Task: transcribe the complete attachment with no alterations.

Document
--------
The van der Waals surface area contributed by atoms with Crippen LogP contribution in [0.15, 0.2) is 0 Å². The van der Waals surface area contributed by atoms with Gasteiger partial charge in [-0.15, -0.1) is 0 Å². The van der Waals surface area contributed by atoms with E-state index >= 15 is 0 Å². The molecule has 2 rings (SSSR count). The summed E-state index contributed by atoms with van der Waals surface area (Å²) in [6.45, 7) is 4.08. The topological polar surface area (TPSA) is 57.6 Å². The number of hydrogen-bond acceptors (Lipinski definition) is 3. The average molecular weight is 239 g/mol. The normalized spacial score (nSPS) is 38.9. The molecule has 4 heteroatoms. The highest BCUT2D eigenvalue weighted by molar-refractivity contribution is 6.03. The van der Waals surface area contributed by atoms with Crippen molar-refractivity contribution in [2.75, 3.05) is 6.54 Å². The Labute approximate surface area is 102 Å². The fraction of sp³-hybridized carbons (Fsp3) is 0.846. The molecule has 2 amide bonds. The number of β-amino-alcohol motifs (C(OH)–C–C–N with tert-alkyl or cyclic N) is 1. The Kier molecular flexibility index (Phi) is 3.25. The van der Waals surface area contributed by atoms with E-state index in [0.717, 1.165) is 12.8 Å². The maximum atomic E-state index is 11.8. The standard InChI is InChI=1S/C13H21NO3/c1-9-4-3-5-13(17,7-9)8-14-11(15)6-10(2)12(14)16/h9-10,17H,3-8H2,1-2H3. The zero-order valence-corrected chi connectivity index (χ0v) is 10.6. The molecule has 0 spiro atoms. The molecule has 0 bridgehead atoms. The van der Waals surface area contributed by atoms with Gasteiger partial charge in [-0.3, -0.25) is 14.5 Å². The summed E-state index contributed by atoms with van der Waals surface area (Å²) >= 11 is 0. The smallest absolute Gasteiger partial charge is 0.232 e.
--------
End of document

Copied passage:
The van der Waals surface area contributed by atoms with Crippen LogP contribution in [0.15, 0.2) is 0 Å². The van der Waals surface area contributed by atoms with Gasteiger partial charge in [-0.15, -0.1) is 0 Å². The van der Waals surface area contributed by atoms with E-state index >= 15 is 0 Å². The molecule has 2 rings (SSSR count). The summed E-state index contributed by atoms with van der Waals surface area (Å²) in [6.45, 7) is 4.08. The topological polar surface area (TPSA) is 57.6 Å². The number of hydrogen-bond acceptors (Lipinski definition) is 3. The average molecular weight is 239 g/mol. The normalized spacial score (nSPS) is 38.9. The molecule has 4 heteroatoms. The highest BCUT2D eigenvalue weighted by molar-refractivity contribution is 6.03. The van der Waals surface area contributed by atoms with Crippen molar-refractivity contribution in [2.75, 3.05) is 6.54 Å². The Labute approximate surface area is 102 Å². The fraction of sp³-hybridized carbons (Fsp3) is 0.846. The molecule has 2 amide bonds. The number of β-amino-alcohol motifs (C(OH)–C–C–N with tert-alkyl or cyclic N) is 1. The Kier molecular flexibility index (Phi) is 3.25. The van der Waals surface area contributed by atoms with E-state index in [0.717, 1.165) is 12.8 Å². The maximum atomic E-state index is 11.8. The standard InChI is InChI=1S/C13H21NO3/c1-9-4-3-5-13(17,7-9)8-14-11(15)6-10(2)12(14)16/h9-10,17H,3-8H2,1-2H3. The zero-order valence-corrected chi connectivity index (χ0v) is 10.6. The molecule has 0 spiro atoms. The molecule has 0 bridgehead atoms. The van der Waals surface area contributed by atoms with Gasteiger partial charge in [-0.3, -0.25) is 14.5 Å². The summed E-state index contributed by atoms with van der Waals surface area (Å²) >= 11 is 0. The smallest absolute Gasteiger partial charge is 0.232 e.